1. Thousands of articles have been produced on the destruction of Hasankeyf without needing to invent a spurious Armenian connection as a justification. Hasn’t anyone told the author the Keban dam was a 1960s thing. There have been hundreds of new dams in Turkey since then. Here are some recently constructed ones in which Armenian sites were lost. Last year the Mezra dam flooded a large area north of Kars, two formerly Armenian villages are now underwater. Many minor archaeological sites were also lost, plus a Russian era iron bridge. Also in Kars, the vast Karakurt dam is due for completion this year – most of Karakurt will be flooded, and who knows what else because no archaeological survey has been done. Fortunately, multiple dams planned between Erzincan and Kemah were legally halted locally last year because no archaeological survey had been produced. However, there is nothing to stop a higher judicial decision giving the go ahead regardless. Further downstream, north of Kemaliye/Egin, over the last decade a series of dams have flooded dozens of formerly Armenian settlements and mumerous Armenian / Roman / Byzantine archaeological sites on what was the historical border between Rome and Armenia. Not a word about any of this destruction has appeared in any Armenian publication to my knowledge.

    • I am not really sure what the beef is with the article. I did not invent an Armenian connection or over-emphasize it. I simply noted that Armenians did have a presence in Hasankeyf which is relevant as this is the Armenian Weekly. While thousands of articles may have been written, they have not been written in the Armenian Weekly and the topic was thought to be of interest as it relates to the overall condition of Armenian cultural sites in Turkey, which I gather from the commentator agrees with. While the Keban dam project had begun earlier, flooding began in 1974, thus my comment was correct. It was not my intention to document every dam project in Turkey (or around the world for that matter). Obviously, I welcome other articles on the topic, particularly as they impact Armenian cultural sites, and their implications.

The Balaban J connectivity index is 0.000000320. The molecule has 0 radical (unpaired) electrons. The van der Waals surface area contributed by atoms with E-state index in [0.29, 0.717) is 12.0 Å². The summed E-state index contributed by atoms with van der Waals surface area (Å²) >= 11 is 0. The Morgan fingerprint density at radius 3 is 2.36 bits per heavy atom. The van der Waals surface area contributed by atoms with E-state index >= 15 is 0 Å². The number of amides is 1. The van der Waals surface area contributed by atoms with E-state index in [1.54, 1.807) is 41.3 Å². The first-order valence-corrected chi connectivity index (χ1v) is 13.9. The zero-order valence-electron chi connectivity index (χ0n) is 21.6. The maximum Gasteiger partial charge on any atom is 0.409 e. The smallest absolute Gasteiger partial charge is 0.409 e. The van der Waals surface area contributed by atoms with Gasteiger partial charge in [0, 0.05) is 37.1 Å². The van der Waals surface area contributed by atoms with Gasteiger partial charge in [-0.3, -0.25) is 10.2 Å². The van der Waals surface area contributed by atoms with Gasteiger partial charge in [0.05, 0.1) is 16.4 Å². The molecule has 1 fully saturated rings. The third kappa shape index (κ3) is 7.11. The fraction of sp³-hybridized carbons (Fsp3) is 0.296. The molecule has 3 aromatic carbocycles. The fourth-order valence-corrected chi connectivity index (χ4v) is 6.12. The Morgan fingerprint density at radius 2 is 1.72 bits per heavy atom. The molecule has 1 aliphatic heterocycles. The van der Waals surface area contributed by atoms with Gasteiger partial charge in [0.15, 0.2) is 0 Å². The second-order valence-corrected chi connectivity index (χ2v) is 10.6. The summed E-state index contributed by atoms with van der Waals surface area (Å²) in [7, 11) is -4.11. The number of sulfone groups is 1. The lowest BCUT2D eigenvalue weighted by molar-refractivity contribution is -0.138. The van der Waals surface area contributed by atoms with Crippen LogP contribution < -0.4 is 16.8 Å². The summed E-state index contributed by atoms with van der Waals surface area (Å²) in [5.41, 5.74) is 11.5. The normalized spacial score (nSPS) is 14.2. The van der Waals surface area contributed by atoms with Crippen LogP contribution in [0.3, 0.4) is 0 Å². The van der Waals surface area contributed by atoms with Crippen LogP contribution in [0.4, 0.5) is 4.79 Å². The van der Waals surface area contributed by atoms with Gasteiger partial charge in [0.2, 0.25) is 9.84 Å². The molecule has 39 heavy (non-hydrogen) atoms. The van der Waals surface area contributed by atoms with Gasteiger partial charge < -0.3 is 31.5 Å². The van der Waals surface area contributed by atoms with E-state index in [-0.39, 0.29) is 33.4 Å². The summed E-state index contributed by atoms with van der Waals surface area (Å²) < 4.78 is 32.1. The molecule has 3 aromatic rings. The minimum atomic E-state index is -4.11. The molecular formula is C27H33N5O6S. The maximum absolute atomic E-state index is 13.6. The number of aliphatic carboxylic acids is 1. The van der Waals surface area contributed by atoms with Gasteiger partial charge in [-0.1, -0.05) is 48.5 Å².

• Some corrections to my comment – just back from the area and the two villages in Kars that were flooded by the Mezra dam were actually formerly Molokan (though they were probably originally Armenian before that). The Mezra Dam itself is built on the site of a medieval Armenian settlement, the ruined church of that settlement still survives at the base of the (dry) side of the dam. I think the impact of the Karakurt dam is going to be far greater than I first imagined. A completely new high level road is being built at great cost and effort that bypasses the entire Aras / Arax gorge (which contains the existing road). The new road starts at Horasan and runs north of and parallel to the gorge almost as far as Kagizman. There is no need for this massive construction effort unless multiple dams are planned that will flood almost the entire Aras gorge, a landscape feature that is as majestic as it is stunningly picturesque. My beef is that an article that could have been about contemporary events, about events that could still be stopped or mediated if publicized enough, instead chooses to just dwell on long finished events.

  2. Was there just no possible way to build this dam on the Euphrates without this tragedy of submerging Hasankeyf and its treasures?

Leave a Reply

Your email address will not be published.